During the program the Ship for World Youth Leadership (SWYL) Sofia Camacho participated as a representative of the Earth Charter and as a spokeswoman for the post 2015 Agenda. One of the 11 Mexican delegates, she was selected from among 1,300 candidates by the Embassy of Japan in Mexico, the Mexican Institute of Youth (IMJUVE) and the SWYL Alumni Association in Mexico. During the seminar she led, she integrated the Mexican culture and success stories of conservation in Mexico thanks to strategic alliances with Earth Charter International, Center of Information of the United Nations Mexico (CINU), the National Ministry for Knowledge and Use Biodiversity (CONABIO), Vice Mexico, as well as organizations among which are Reforestamos Mexico and the Huerto Roma Verde.
Below, please find Sofia´s first-hand account of her experience on the Ship…
Personal letter to the ocean and earth
Environmental testimony of the Ship for Worlds Youth Leaders
For over a month I gave myself to ocean life. Aboard a ship full of magical encounters and voices, I saw flying fish, dolphins, fishing birds and pirate ships. I filled my lungs with calm and felt in my stomach the sudden swing of the storm. The continuous breeze settled the question in my mind: everything depends on the ocean. After all, it occupies most of the planet and every living creature depends on water.
The Ship for World Youth Leadership (SWYL) program of the Government of Japan, is a celebration of the central role that the ocean plays in our biological, social and economic life. More than 80% of the volume of world trade -and with it, the social interaction and cultural exchange- is by sea. It makes sense that such a unique initiative in the world, comes from an island nation: a society which has intermittently opened and closed to the world, opening and closing its shores to people and products. SWYL is a program designed and executed with Japanese precision for young people from 12 countries, leaders of social and environmental movements worldwide. “The Ship” as we now call it, is a life-changing experience that the 240 participants will cherish for life.
Echoing the Earth Charter
Just a few hours after we landed in Tokyo we met Wakako Hironaka, member of the Global Legislators Organization for a Balanced Environment (GLOBE), Director of the Environment Agency of Japan, and Earth Charter Commissioner. Our curiosity was mutual: she looked at us with eyes full of history and hope; we were fascinated about everything that her country had to offer. “Inspire them” was the message she gave us, when she learned that we would offer a seminar to present the Earth Charter as a global movement and an instrument that could guide our projects towards a more sustainable and peaceful world.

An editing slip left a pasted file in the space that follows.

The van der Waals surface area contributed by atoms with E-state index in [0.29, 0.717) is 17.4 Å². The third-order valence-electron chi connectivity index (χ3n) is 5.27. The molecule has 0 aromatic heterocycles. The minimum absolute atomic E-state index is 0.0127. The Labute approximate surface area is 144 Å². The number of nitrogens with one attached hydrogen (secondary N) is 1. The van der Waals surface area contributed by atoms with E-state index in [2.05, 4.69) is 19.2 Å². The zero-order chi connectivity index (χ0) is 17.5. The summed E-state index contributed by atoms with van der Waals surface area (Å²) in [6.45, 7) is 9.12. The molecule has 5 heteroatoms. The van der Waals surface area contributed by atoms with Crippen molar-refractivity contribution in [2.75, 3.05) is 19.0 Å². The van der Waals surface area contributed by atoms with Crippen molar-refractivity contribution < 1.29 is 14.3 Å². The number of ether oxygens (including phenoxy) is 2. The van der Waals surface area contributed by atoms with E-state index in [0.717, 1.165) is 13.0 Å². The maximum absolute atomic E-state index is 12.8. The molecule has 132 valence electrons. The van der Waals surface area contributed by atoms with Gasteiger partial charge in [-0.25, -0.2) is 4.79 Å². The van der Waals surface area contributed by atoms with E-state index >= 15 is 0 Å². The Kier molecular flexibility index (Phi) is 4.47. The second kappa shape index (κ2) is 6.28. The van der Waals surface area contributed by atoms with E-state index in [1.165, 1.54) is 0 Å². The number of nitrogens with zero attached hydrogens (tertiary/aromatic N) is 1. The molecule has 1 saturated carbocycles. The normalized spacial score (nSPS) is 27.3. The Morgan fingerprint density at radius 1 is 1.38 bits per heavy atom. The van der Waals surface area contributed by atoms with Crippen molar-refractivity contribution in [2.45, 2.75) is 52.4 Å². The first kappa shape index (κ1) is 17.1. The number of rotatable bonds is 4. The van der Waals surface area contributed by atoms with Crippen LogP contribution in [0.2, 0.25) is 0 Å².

In the format of a Participant Youth Seminar, I led the presentation of the Earth Charter and its relevance in each of our countries. We echoed the training we received in our preparation process in Monterrey, Mexico; just as Amorita Westphal had invited us to feel the earth with our bare feet, we invited the 40 participants to be aware of the movement of the ocean. We shared with one another experiences of turtle conservation in Sri Lanka, whale watching in Australia, as well as building kayaks out of PET bottles in New Zealand. We realized all the forms of collaboration we have with our projects and initiatives.
The world ocean
In general, we all came home with the conviction that it is our generation that must act immediately. Personally, I understood that the conviction must be transformed into action without border constraints –just like the ocean. The environmental problems we face today require articulated actions and individuals connected in all nations. It is important that biodiversity and cultural diversity remain, and that they are recognized to provide solutions and alternatives of life for all.